Friday, June 13, 2008

Photography tips: find a model

So you want to be a model photographer? The first thing you’ll need to do is build a portfolio. But how will you build a portfolio without models? And how will you find models without a portfolio? Seems like there is no way out, but there is.

1st step: stay close
You probably know someone with a pretty face, who is willing to pose for you. Could be anyone; your sister, an uncle, someone from school, a colleague, your neighbor. If you think hard enough, you can think of someone. It does not have to be a professional model, you just need a couple of portraits that go beyond the snapshot-of-a-family-party level. Likewise, don’t use your holiday snapshots (unless they are great pics of course)

2nd step: Join a community
Once you have three or four decent pictures, join a web community for photographers and models. Well known US-examples are and For my Dutch readers I recommend In these communities, photographers and models (often make-up artists and stylists too) find a platform to connect to each other. Don’t just sign up and wait for things to happen. The best thing to do is approach models yourself, and arrange TFP (Time for Print) or TFCD (Time for CD) shoots. Try to aim at models slightly above your own level. Aiming lower will not get you the pictures you need to improve, whereas aiming too high is likely to lead to disappointment.

By participating in a community, you will get to work with people you don’t know. That’s a nice thing, but it is also a risk. That’s why I prefer internet communities that require photo ID to sign up. This simple threshold scares away the real idiots, but it is no guarantee.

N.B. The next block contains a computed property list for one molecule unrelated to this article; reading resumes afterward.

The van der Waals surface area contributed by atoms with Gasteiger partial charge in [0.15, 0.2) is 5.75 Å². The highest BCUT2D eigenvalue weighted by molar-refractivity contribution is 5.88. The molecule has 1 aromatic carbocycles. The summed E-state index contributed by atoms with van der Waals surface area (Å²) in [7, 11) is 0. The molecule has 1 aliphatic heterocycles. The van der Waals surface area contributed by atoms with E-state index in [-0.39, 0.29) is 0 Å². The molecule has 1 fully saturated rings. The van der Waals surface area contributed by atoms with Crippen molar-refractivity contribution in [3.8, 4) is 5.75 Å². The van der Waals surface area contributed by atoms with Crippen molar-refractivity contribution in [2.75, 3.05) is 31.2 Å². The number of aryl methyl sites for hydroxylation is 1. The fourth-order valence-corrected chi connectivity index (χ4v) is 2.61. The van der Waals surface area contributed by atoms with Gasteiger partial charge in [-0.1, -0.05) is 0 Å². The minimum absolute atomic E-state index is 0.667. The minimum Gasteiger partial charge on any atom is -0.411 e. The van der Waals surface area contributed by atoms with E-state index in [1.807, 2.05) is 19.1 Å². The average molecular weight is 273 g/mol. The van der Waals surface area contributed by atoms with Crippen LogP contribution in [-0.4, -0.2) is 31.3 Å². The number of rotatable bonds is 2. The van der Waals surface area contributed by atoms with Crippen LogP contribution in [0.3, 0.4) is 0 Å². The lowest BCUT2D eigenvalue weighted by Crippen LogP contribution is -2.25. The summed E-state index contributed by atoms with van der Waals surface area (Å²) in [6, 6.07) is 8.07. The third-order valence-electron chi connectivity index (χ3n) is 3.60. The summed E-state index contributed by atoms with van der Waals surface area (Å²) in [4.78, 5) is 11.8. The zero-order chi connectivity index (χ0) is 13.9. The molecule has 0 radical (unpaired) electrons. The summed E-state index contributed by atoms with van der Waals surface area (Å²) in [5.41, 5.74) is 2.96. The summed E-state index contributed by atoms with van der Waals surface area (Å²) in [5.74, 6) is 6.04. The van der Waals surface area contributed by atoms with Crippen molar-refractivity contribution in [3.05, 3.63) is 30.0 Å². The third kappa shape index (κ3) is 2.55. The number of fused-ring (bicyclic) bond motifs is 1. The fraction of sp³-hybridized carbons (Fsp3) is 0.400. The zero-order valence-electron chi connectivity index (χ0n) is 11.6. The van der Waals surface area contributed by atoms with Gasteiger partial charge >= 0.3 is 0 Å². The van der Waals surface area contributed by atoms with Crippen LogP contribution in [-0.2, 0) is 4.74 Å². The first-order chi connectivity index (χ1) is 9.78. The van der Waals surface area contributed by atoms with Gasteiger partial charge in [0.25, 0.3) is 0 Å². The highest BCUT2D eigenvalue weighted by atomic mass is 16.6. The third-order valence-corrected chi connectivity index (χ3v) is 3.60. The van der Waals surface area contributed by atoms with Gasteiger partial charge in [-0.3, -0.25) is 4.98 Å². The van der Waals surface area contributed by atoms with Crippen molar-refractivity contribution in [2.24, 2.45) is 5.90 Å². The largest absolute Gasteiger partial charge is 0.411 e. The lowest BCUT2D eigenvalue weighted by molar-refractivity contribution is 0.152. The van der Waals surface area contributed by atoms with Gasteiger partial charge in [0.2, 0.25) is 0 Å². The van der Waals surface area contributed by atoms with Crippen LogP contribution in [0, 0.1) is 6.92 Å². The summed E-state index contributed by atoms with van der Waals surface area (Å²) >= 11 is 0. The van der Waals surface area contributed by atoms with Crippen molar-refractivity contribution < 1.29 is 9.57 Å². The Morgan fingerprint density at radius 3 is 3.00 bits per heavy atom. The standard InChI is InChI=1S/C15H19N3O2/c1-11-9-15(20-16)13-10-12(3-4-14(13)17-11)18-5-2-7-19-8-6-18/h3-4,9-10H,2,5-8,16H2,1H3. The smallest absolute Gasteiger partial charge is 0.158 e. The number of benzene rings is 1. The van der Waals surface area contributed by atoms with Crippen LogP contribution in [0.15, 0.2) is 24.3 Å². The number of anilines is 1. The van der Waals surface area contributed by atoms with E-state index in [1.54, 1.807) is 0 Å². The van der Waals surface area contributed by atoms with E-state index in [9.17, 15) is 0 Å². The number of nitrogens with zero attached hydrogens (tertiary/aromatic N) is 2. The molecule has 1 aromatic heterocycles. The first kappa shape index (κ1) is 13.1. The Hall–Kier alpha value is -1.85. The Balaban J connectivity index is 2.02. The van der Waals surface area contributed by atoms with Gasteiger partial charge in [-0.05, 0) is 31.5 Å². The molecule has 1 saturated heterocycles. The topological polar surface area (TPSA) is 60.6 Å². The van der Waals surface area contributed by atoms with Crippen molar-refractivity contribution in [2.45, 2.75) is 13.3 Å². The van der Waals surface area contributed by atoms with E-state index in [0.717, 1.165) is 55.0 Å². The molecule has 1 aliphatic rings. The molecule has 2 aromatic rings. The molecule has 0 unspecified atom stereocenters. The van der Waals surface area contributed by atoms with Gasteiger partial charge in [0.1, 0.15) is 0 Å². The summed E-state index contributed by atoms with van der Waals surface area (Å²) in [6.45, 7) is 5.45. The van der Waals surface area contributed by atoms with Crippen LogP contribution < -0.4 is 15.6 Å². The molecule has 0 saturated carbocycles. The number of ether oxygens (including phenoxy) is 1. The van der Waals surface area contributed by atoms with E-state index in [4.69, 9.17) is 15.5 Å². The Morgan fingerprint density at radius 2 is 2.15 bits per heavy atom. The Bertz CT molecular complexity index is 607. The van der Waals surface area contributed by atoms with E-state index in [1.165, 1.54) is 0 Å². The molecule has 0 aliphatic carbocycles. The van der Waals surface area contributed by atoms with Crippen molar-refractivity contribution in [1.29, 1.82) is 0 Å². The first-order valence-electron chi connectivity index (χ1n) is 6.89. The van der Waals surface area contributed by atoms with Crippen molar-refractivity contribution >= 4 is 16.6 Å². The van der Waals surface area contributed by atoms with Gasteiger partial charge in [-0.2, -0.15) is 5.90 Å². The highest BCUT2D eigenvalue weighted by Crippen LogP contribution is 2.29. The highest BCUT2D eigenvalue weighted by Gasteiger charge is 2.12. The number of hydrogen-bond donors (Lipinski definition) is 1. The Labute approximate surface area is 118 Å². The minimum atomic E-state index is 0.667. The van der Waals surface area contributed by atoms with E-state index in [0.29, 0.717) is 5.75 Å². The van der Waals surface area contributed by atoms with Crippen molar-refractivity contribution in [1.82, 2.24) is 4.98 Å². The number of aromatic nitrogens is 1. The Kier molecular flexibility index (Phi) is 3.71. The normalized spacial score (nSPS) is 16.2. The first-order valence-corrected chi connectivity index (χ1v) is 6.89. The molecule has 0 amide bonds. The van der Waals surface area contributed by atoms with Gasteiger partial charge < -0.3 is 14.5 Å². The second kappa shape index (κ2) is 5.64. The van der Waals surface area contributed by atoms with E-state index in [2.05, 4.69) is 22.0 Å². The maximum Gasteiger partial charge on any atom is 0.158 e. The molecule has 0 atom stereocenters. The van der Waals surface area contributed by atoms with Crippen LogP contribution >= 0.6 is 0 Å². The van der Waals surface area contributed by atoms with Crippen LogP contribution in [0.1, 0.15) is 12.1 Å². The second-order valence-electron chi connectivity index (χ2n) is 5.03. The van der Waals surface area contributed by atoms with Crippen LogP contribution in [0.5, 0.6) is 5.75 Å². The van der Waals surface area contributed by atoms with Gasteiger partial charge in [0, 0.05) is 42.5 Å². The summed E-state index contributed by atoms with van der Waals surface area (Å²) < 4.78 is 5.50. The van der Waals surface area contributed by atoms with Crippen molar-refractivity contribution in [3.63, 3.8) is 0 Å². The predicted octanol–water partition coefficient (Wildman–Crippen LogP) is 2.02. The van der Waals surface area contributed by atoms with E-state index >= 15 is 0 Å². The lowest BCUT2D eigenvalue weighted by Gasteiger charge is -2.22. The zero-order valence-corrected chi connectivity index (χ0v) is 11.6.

Once you have worked with four or five different models, think about creating your own website as an online portfolio. This will give you more room for exposure and make you look more like a professional photographer. You can link from your community account to the website, and may want to put the url on your comp card as well. Meanwhile, keep working on your portfolio through TFP/TFCD shoots, gradually aiming for better models.

The alternative approach: Quickstart your career
There is a faster way to start. Instead of working your way up through TFP/TFCD shoots, you may want to invest in one or two shoots with very good models and make-up artists. This will give you a headstart when joining a community, allowing you to find better models willing to work with you on a TFP/TFCD basis. This strategy may work for photographers that are very talented or already have a broad experience in other fields of photography. For inexperienced photographers, it contains the risk that their inexperience shows in the pictures and the investment will be partly wasted. But then again, who is to reach anything without taking a risk or two?

pssst, you think this looks familiar? Very good, it means you read both modeling and photography tips. Which is wise, whether you're a model or a photographer.

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